After Raúl Castro formally took over as Cuba’s president in February 2008, his government signed the UN covenants on human rights, something his brother, Fidel, had refused to do. Raúl also ordered the release of 130 political prisoners. However, if anyone thought that the new president was going to soften Fidel’s hard line towards free expression in Cuba they have been proved wrong. Critical voices continue to be silenced and in recent months there has been another crackdown against journalists and writers in the country.
In August 2010, I wrote in these pages about the release of a number of writers, journalists and librarians who had been arrested and sentenced during the ‘Black Spring’ of March 2003. The releases came as a result of talks between the Cuban government, the Catholic Church and the then Spanish foreign minister. At the time, many lobby groups expressed concern that the dissidents were being forced into exile as a precondition of their release and that the Cuban government was, in reality, attempting to stamp out oppositional voices in the country.
Human Rights Watch reports that Raúl Castro has incarcerated scores of political prisoners since taking power. A provision of the criminal code allows his government to imprison individuals without them ever having committed a crime; merely the allegation that they are ‘dangerous’ and might commit one in the future is enough. Many dissidents have been imprisoned for ‘dangerousness’, in violation of their right to free expression and association.
On 16 September 2012, Calixto Ramón Martínez Arias, a journalist for the independent news agency Hablemos Press, was arrested by the Cuban Revolutionary Police at José Martí International Airport. According to PEN, he had been investigating allegations that medicine provided by the World Health Organisation to fight the cholera outbreak in Cuba, which began in mid-2012, was being kept at the airport instead of being distributed. The government had allegedly tried to downplay the seriousness of the contagion. Martínez Arias was detained in a police station near the airport. After he complained about his arrest, he was beaten and pepper-sprayed in the eyes. In response, the journalist reportedly called out, ‘Abajo Raúl, abajo Fidel’ (‘Down with Raúl, down with Fidel’). He was held at the police station for ten days and was later transferred to Combinado del Este prison, where he remains at the time of writing.
Martínez Arias has not been informed of any official charges against him and his lawyer has not been allowed to access his case file. It is believed that he is accused of ‘disrespect’ towards President Raúl Castro and former president Fidel Castro, which carries a maximum penalty of three years’ imprisonment. Martínez Arias has been in trouble with the authorities before and was arrested several times in May and June 2012.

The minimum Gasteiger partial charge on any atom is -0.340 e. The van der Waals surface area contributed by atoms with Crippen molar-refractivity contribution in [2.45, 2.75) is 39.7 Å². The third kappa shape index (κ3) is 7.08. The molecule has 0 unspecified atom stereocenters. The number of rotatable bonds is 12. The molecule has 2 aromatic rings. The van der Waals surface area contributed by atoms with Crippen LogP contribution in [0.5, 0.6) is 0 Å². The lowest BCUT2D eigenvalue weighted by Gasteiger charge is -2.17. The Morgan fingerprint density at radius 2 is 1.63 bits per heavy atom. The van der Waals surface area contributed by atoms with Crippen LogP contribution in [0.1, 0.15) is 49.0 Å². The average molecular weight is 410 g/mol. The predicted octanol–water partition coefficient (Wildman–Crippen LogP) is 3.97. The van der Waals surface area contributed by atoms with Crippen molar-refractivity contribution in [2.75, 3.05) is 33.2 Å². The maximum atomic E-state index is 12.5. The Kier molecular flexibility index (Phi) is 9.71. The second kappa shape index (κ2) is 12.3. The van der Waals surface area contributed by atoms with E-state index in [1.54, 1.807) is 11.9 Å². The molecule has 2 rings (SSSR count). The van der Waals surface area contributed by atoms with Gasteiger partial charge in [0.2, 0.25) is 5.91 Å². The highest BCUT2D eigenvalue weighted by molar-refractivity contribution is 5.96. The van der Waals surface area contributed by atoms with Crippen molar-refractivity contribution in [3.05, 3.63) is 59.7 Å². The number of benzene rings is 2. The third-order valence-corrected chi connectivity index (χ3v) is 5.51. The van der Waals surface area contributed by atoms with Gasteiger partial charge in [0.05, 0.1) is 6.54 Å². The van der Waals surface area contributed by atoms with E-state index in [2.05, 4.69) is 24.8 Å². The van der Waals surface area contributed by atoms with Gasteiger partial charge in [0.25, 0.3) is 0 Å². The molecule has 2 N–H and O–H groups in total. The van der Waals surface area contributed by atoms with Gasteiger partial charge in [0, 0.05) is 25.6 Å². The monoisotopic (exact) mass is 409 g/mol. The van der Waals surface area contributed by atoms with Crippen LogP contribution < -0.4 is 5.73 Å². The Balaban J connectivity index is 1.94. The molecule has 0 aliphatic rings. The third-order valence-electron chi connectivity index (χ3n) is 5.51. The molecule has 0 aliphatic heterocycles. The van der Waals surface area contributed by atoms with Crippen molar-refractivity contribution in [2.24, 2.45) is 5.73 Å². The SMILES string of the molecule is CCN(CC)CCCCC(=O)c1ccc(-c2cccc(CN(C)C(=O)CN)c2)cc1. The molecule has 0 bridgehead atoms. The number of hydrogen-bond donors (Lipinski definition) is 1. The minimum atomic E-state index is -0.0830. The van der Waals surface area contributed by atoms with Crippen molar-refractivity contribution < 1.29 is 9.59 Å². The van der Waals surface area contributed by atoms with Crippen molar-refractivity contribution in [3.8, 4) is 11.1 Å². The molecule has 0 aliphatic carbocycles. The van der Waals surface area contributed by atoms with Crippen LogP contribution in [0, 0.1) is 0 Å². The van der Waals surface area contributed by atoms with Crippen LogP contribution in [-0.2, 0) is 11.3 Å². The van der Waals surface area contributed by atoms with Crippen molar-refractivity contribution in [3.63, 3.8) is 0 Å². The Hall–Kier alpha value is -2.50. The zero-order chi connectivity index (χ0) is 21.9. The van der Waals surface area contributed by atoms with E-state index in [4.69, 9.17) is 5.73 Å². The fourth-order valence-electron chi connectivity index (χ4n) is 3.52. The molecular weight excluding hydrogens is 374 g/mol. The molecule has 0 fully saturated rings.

PEN is concerned for Martínez Arias’s welfare in prison. He was apparently hospitalised after being injured in his left eye, and in November he began a 33-day hunger strike to protest against his prison conditions. On 12 December he was placed in solitary confinement after informing Hablemos Press of the poor conditions in which he is held. This was in defiance of an order by prison authorities forbidding him to use the telephone. In early January this year, Martínez Arias claimed that he was denied medical attention despite running a fever.
José Antonio Torres, another journalist and a former correspondent for the government newspaper Granma, was arrested in February 2011 after writing articles about the mismanagement of an aqueduct project in Santiago de Cuba and the installation of fibre-optic cable between Venezuela and Cuba. President Raúl Castro initially praised Torres’s article on the aqueduct, commenting in Granma on its publication in July 2010: ‘This is the spirit that should characterise the [Communist] Party press: transparent, critical and self-critical.’ Torres’s report on the fibre-optic cable was published four months later. The journalist had written in neutral terms that Vice President Ramiro Valdés was responsible for supervising both projects.
In mid-June last year, following a closed trial, Torres was convicted of espionage and sentenced to 14 years in prison. He was further punished by the revocation of his university degree in journalism. Torres is reportedly concerned that by appealing against his conviction he risks increasing his sentence. Cuba’s state-run media has made only brief references to his case and little is known about the charges against him. There are rumours that he may have been in contact with the US diplomatic mission in Havana – a common claim made about those critical of the Cuban government.
Readers might like to send appeals protesting the imprisonment of Calixto Ramón Martínez Arias in violation of his right to freedom of expression, guaranteed by Article 19 of the International Covenant on Civil and Political Rights (ICCPR), which Cuba signed in 2008, and calling for his release; expressing concern that the trial of José Antonio Torres failed to meet international human rights standards; calling on the Cuban authorities to provide assurances that Torres’s sentence is not related to his reporting and to make public details of his trial; and urging the Cuban authorities to remove unlawful restrictions on freedom of expression, association and assembly in Cuba.
Appeals to be addressed to:
His Excellency Raúl Castro Ruz
President of the Republic of Cuba
Fax: 00 41 22 758 9431 (Cuba office in Geneva); and 00 1 212 779 1697 (via Cuban Mission to UN)
Email: firstname.lastname@example.org (c/o Cuban Mission to UN)
His Excellency General Abelardo Coloma Ibarra
Interior Minister of Cuba
Fax: 00 1 212 779 1697 (via Cuban Mission to UN)
Her Excellency Esther G Armenteros Cárdenas
The Embassy of Cuba in the United Kingdom
167 High Holborn
London WC1V 6PA
Fax: 020 7836 2602 / Email: email@example.com